We were advised that the Consultation was not intended to dive into the process of controlling agricultural emissions. However, we were told that the exercise was an opportunity to call for evidence about how the monitoring, reporting and verification (MRV) for agriculture could work. It’s early days, the land management community has started to think about this.
ETSs work on the “cap-and-trade” principle. Limits are set for emissions and are then reduced over time. Participants buy allowances and they’re traded in a secondary market. For this to work, sectors need to be able to monitor accurately - and this needs to be scrutinised. This clearly reveals challenges for the land-use sector – and it may explain why this year’s Consultation doesn’t specifically go there.
To harness the land’s capacity to remove greenhouse gas, three essentials must be established. The first is that farming and wider land use should be treated together. Secondly, there’s a fundamental need for an agreed carbon metric and an accounting system. We need new technology, such as remote-sensing and earth observation, but they must also be trustworthy and economical.
Carbon removal assets must be “ear-tagged” to ensure they’re not sold in duplication and the longevity of the asset is determined. Finally, legal structures must clarify ownership of assets and liabilities in contractual relationships, which can be complex and involve many parties. Clarity needs to exist around the role of crops and livestock, biomass, energy-crops and nature-based solutions. Moreover, establishing an effective market requires a clear structure, regulation by clear standards and sets of rules. Prices need to reflect the viability of the process (including transactional and regulatory costs). If a cap-and-trade compliance market is formed, it needs to fit with the voluntary market. All this raises very many questions.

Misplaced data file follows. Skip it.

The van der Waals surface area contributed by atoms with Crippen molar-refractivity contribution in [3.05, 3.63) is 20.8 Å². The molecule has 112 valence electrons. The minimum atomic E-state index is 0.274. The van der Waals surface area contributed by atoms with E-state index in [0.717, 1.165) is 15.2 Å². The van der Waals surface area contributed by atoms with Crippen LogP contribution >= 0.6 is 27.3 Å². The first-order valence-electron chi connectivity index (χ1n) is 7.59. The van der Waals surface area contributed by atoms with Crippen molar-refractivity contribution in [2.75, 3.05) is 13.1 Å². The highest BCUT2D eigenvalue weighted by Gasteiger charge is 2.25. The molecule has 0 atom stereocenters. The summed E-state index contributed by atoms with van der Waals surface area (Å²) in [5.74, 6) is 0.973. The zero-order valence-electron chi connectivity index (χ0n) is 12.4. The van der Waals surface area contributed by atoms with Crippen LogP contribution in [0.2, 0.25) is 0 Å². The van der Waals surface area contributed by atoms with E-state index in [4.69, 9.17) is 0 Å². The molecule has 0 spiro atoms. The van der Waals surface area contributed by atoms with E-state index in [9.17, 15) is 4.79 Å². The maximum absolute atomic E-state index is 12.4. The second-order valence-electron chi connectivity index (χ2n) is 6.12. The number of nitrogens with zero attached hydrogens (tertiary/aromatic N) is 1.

Farmers and land managers will look to government to create a structure with capacity to make improvements, intervene in case of crisis – and maybe even manage a set of safety-nets in case of failure. Another role will be to monitor and prevent “carbon leakage” – when companies offshore processes to minimise liability – and equally to assess carbon import. There is little point in running a very good scheme if cost-sensitive consumers buy imported food that is heavily laden with emissions – notably in transport.
The difficulties of controlling carbon emissions from land use are many, and the science of GGR is young. The global crisis imperative will drive all this forward, but it will be important to move forward with great care possibly using a pilot scheme. We may admire how in the past twenty years or so, some of our heavy industries have adapted to meet the challenge, however we look in awe at the cost in productive capacity, competitiveness and jobs in what we used to call our economy’s “foundation industries”